NEWS
November 8, 1987 | By Elizabeth Hallowell, Special to The Inquirer
The notorious Burton brothers were disgusted. After weeks of designing and building a pumpkin catapult they were sure would hurl their gourds to record distances, a rope snapped. The oak tree trunk, with its attached catapult bucket, slammed squarely into the top of the cab of Chuck Burton's pickup truck. The pumpkin traveled a measly 53 feet. Never mind the damage to the truck. The contest was lost. The Burtons, who came in second last year, could not hope to win, place or show at the second annual Pumpkin Catapulting Contest, held yesterday on the farm of Lynn and Bill "Broad Dog" Thompson here outside Georgetown, Del. "We thought it was a hell of a machine," Daryl Burton said ruefully.
NEWS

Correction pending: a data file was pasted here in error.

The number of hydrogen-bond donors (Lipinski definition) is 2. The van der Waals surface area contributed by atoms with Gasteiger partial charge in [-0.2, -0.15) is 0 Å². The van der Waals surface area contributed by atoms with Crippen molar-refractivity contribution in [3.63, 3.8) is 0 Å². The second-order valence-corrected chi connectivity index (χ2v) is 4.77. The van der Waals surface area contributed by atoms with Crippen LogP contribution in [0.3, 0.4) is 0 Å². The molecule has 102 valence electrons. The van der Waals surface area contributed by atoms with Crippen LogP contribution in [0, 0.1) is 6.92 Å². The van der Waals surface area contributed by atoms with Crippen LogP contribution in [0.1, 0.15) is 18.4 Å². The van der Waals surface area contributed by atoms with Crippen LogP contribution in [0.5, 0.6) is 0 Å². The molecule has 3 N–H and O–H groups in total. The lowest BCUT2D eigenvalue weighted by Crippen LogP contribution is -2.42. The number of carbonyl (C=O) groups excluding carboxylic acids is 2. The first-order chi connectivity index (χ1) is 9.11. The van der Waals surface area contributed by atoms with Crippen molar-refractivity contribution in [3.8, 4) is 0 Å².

November 3, 1991 | By Joyce Vottima Hellberg, Special to The Inquirer
Pumpkins were flying through the air outside Conestoga High School as students watched anxiously. Only one pumpkin didn't survive, and its remains were splattered below the bleachers at Teamer Field. The event, held recently, was the second annual pumpkin flop held by the Physics I class. "The object was to get the students to construct a container or a device which will slow down the pumpkin's fall," said physics teacher Kathleen Conn. "The students were given rule sheets and several weeks to design their containers/devices.
FOOD
November 19, 2009 | By Elisa Ludwig FOR THE INQUIRER